So if you set aside the normal, seasonal stuff, how is the job market doing?

KUT News

Governor Perry announced his intention Tuesday to launch a Skilled Workforce Initiative in Texas to address demand for certified, highly-skilled workers in the manufacturing sector.

The initiative would reduce the time it takes for students to earn vocational certification in certain high-demand fields, such as manufacturing and industrial business. Under the initiative, certification programs will award credit to students who enter the program already possessing some experience and skills necessary for certification.  Backers hope the program will allow students to get certified and begin filling jobs more quickly, while also saving them time and money by allowing them to bypass lessons on subjects they’ve already mastered.

Tyler Pratt for KUT News

Update: Company spokesperson Tammy Taylor tells KUT News that “Hostess Brands had 230 employees in Texas. All facilities are shut down, with the exception of retail outlets, which will remain open for about a week to sell remaining product in going out of business sales.”

Taylor says that “severance will not be paid at this time” to the laid-off employees; “funds for these amounts are not in the ‘Wind Down’ budget that Hostess lenders approved.”

Original post (1:25 p.m.): It’s the end of Hostess Brands, the Texas-headquartered maker of Twinkies, Wonder Bread and Ding Dongs.  This morning Hostess said it filed a motion in bankruptcy court to request permission to liquidate its assets.

(Revised @ 12 p.m. ET)

The final monthly jobs report before Tuesday's general election contained something for both President Obama and Republican Mitt Romney to work into their closing arguments to voters.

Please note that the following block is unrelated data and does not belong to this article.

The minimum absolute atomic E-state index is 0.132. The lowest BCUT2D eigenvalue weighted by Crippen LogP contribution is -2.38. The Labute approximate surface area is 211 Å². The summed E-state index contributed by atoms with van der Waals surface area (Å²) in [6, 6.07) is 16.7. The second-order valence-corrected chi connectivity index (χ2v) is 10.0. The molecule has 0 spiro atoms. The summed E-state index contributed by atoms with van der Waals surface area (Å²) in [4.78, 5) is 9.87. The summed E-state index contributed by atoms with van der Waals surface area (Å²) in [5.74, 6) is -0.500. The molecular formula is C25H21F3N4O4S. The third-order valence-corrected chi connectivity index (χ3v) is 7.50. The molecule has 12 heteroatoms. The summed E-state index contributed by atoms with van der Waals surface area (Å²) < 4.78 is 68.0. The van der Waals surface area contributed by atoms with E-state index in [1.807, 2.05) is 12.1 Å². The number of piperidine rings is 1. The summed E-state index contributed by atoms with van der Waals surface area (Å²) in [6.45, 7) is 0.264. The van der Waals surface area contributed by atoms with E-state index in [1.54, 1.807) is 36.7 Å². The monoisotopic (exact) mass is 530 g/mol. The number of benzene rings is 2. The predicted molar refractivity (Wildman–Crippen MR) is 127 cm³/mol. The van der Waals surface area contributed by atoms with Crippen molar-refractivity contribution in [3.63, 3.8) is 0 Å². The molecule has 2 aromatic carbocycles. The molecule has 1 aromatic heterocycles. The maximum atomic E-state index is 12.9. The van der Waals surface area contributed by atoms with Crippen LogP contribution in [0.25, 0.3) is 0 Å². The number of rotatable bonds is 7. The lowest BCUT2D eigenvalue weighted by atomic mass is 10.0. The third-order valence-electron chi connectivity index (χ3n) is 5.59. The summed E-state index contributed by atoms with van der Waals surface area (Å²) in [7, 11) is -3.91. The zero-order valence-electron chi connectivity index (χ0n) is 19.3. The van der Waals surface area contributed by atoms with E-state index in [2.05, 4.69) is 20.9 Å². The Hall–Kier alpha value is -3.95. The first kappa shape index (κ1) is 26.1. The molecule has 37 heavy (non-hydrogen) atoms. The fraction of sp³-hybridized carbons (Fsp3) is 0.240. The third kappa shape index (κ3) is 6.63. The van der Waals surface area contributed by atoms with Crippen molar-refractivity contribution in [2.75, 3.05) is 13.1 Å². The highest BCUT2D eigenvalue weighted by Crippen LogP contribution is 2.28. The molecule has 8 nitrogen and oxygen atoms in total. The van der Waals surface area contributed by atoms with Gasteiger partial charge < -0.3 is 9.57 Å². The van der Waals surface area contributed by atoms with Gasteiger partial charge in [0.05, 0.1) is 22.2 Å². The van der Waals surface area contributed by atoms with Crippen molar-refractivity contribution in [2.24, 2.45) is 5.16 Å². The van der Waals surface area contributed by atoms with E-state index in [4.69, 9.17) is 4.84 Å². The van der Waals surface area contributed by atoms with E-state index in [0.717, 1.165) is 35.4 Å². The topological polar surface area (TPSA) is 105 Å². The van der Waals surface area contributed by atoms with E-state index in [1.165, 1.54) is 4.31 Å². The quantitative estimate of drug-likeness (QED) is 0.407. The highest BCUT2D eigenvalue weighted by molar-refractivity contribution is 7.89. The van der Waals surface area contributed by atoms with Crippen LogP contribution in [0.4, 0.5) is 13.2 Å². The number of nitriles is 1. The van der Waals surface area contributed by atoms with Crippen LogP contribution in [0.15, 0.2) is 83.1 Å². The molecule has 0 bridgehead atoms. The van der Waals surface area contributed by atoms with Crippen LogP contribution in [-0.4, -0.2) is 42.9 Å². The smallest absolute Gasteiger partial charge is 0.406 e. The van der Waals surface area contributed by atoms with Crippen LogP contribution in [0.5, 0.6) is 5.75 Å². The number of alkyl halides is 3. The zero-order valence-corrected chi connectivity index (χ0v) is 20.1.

For Obama, it was the news that the economy in October created significantly more jobs — 171,000 — than many economists had forecast. And the Labor Department revised upward the job numbers for September and August, suggesting even more underlying strength in the economy than earlier appeared to be the case.

Teresa Vieira for KUT News

Midsize companies — firms with annual revenues of $10 million to $1 billion dollars — are now adding jobs at almost double the national average.

Middle market companies account for just 0.5% of all Texas businesses. But they employ 30% of the state’s workforce. Anil Makhija teaches finance at Ohio State University. He says midsized businesses are more reliable job creators than small ones.

“If you think about small firms, they do deserve our attention, because they are frequently the centers of innovation. But they have a very high failure rate.”

Almost every day we hear about out-of-town tech companies opening branch offices in Austin.  

What does that mean? Could the next Facebook, Google, or Apple start and grow in Austin? Will Austin even be the next Silicon Valley? Or are we a "tech colony," a place where global companies can find a ready supply of highly-trained tech workers who will work for less than workers in California or New York?

Salaries are lower here, even for tech specialist in high demand, and although Austin is often billed as a "lower cost of living" area, it may not seem that way to those facing high (and rising) rent, home prices, and property taxes.

In Silicon Valley, researcher and writer Vivek Wadhwa studies competitiveness as an academic discipline.  He says he’s pessimistic about the tech future of many U.S. cities and regions, but not Austin. He says Austin has done everything right and should continue to grow. More than advantages like Texas' favorable tax climate, the stream of patents spinning out of UT, or ample investment capital, he says it’s the human capital that gives Austin an advantage.

The national unemployment rate decreased to 7.8 percent in September. According to the U.S. Bureau of Labor Statistics, the U.S. added 114,00 jobs last month. This means the number of unemployed in the U.S. is now 12.1 million. It's the first time this year that unemployment has fallen below 8 percent.

So what does this mean for Austin? As KUT News reported last month, Austin added 5,900 jobs in August, and local unemployment dropped to 5.9 percent, well below the national average.

But what about the already employed in Austin? According to staffing agency Robert Half International, technology professionals are expected to salary increases of about 5.3 percent. Administrative staff may see salaries rise by 3.5 percent. And accounting and finance salaries could jump 3.3 percent.